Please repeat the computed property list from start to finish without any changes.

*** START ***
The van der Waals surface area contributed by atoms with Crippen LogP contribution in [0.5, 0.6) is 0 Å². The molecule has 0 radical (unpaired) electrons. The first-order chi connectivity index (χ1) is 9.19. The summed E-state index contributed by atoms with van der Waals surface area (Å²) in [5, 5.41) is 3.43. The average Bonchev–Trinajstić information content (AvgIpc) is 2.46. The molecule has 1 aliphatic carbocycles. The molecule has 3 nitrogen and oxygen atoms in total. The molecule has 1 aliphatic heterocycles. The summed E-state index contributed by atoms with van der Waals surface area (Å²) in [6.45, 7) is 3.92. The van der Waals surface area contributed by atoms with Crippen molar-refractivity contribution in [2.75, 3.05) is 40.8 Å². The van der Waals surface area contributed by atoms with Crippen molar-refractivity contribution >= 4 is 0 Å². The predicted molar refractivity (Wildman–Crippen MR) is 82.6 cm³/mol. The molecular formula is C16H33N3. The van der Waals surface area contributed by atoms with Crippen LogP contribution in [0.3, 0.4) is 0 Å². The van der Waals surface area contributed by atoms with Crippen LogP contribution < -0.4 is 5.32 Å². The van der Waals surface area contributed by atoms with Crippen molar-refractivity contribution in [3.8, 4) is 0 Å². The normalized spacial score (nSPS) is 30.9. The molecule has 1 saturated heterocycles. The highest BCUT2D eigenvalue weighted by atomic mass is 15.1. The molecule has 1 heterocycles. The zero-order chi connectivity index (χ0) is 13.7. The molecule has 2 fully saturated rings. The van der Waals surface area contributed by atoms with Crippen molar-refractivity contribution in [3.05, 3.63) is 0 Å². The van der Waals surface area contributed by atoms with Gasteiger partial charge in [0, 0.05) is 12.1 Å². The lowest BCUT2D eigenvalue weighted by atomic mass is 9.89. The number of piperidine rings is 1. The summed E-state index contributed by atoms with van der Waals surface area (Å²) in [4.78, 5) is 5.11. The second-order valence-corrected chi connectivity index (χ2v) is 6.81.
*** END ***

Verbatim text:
The van der Waals surface area contributed by atoms with Crippen LogP contribution in [0.5, 0.6) is 0 Å². The molecule has 0 radical (unpaired) electrons. The first-order chi connectivity index (χ1) is 9.19. The summed E-state index contributed by atoms with van der Waals surface area (Å²) in [5, 5.41) is 3.43. The average Bonchev–Trinajstić information content (AvgIpc) is 2.46. The molecule has 1 aliphatic carbocycles. The molecule has 3 nitrogen and oxygen atoms in total. The molecule has 1 aliphatic heterocycles. The summed E-state index contributed by atoms with van der Waals surface area (Å²) in [6.45, 7) is 3.92. The van der Waals surface area contributed by atoms with Crippen molar-refractivity contribution in [2.75, 3.05) is 40.8 Å². The van der Waals surface area contributed by atoms with Crippen molar-refractivity contribution >= 4 is 0 Å². The predicted molar refractivity (Wildman–Crippen MR) is 82.6 cm³/mol. The molecular formula is C16H33N3. The van der Waals surface area contributed by atoms with Crippen LogP contribution in [0.3, 0.4) is 0 Å². The van der Waals surface area contributed by atoms with Crippen LogP contribution < -0.4 is 5.32 Å². The van der Waals surface area contributed by atoms with Crippen molar-refractivity contribution in [3.8, 4) is 0 Å². The normalized spacial score (nSPS) is 30.9. The molecule has 1 saturated heterocycles. The highest BCUT2D eigenvalue weighted by atomic mass is 15.1. The molecule has 1 heterocycles. The zero-order chi connectivity index (χ0) is 13.7. The molecule has 2 fully saturated rings. The van der Waals surface area contributed by atoms with Crippen molar-refractivity contribution in [3.05, 3.63) is 0 Å². The van der Waals surface area contributed by atoms with Gasteiger partial charge in [0, 0.05) is 12.1 Å². The lowest BCUT2D eigenvalue weighted by atomic mass is 9.89. The number of piperidine rings is 1. The summed E-state index contributed by atoms with van der Waals surface area (Å²) in [4.78, 5) is 5.11. The second-order valence-corrected chi connectivity index (χ2v) is 6.81.